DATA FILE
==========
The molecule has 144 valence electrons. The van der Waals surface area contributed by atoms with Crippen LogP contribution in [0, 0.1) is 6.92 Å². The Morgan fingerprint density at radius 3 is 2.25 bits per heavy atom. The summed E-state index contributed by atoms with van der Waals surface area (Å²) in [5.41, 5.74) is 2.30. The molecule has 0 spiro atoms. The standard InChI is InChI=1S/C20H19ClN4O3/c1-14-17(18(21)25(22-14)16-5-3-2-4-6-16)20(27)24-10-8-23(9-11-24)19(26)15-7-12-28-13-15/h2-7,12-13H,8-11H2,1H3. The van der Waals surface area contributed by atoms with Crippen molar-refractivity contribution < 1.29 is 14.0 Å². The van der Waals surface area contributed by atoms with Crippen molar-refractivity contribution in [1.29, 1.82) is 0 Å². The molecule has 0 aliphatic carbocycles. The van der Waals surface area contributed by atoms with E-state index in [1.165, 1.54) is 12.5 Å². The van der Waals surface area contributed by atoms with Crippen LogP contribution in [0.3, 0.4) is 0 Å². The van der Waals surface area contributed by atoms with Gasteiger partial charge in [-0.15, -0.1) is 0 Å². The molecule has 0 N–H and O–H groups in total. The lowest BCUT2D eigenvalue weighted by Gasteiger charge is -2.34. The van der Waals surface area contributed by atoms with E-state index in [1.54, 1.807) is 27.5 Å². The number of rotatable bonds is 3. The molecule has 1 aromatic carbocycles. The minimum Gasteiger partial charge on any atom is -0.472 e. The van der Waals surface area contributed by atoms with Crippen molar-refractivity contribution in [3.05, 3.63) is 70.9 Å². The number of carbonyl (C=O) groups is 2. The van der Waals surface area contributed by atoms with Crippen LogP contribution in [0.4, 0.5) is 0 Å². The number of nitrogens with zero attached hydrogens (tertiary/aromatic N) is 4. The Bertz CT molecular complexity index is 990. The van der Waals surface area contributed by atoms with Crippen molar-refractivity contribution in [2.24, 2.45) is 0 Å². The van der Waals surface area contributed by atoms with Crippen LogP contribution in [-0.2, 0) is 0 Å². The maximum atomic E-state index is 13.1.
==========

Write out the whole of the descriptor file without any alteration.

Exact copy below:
The molecule has 144 valence electrons. The van der Waals surface area contributed by atoms with Crippen LogP contribution in [0, 0.1) is 6.92 Å². The Morgan fingerprint density at radius 3 is 2.25 bits per heavy atom. The summed E-state index contributed by atoms with van der Waals surface area (Å²) in [5.41, 5.74) is 2.30. The molecule has 0 spiro atoms. The standard InChI is InChI=1S/C20H19ClN4O3/c1-14-17(18(21)25(22-14)16-5-3-2-4-6-16)20(27)24-10-8-23(9-11-24)19(26)15-7-12-28-13-15/h2-7,12-13H,8-11H2,1H3. The van der Waals surface area contributed by atoms with Crippen molar-refractivity contribution < 1.29 is 14.0 Å². The van der Waals surface area contributed by atoms with Crippen molar-refractivity contribution in [1.29, 1.82) is 0 Å². The molecule has 0 aliphatic carbocycles. The van der Waals surface area contributed by atoms with E-state index in [1.165, 1.54) is 12.5 Å². The van der Waals surface area contributed by atoms with Crippen LogP contribution in [0.3, 0.4) is 0 Å². The van der Waals surface area contributed by atoms with Gasteiger partial charge in [-0.15, -0.1) is 0 Å². The molecule has 0 N–H and O–H groups in total. The lowest BCUT2D eigenvalue weighted by Gasteiger charge is -2.34. The van der Waals surface area contributed by atoms with E-state index in [1.54, 1.807) is 27.5 Å². The number of rotatable bonds is 3. The molecule has 1 aromatic carbocycles. The minimum Gasteiger partial charge on any atom is -0.472 e. The van der Waals surface area contributed by atoms with Crippen molar-refractivity contribution in [3.05, 3.63) is 70.9 Å². The number of carbonyl (C=O) groups is 2. The van der Waals surface area contributed by atoms with Crippen LogP contribution in [0.4, 0.5) is 0 Å². The number of nitrogens with zero attached hydrogens (tertiary/aromatic N) is 4. The Bertz CT molecular complexity index is 990. The van der Waals surface area contributed by atoms with Crippen molar-refractivity contribution in [2.24, 2.45) is 0 Å². The van der Waals surface area contributed by atoms with Crippen LogP contribution in [-0.2, 0) is 0 Å². The maximum atomic E-state index is 13.1.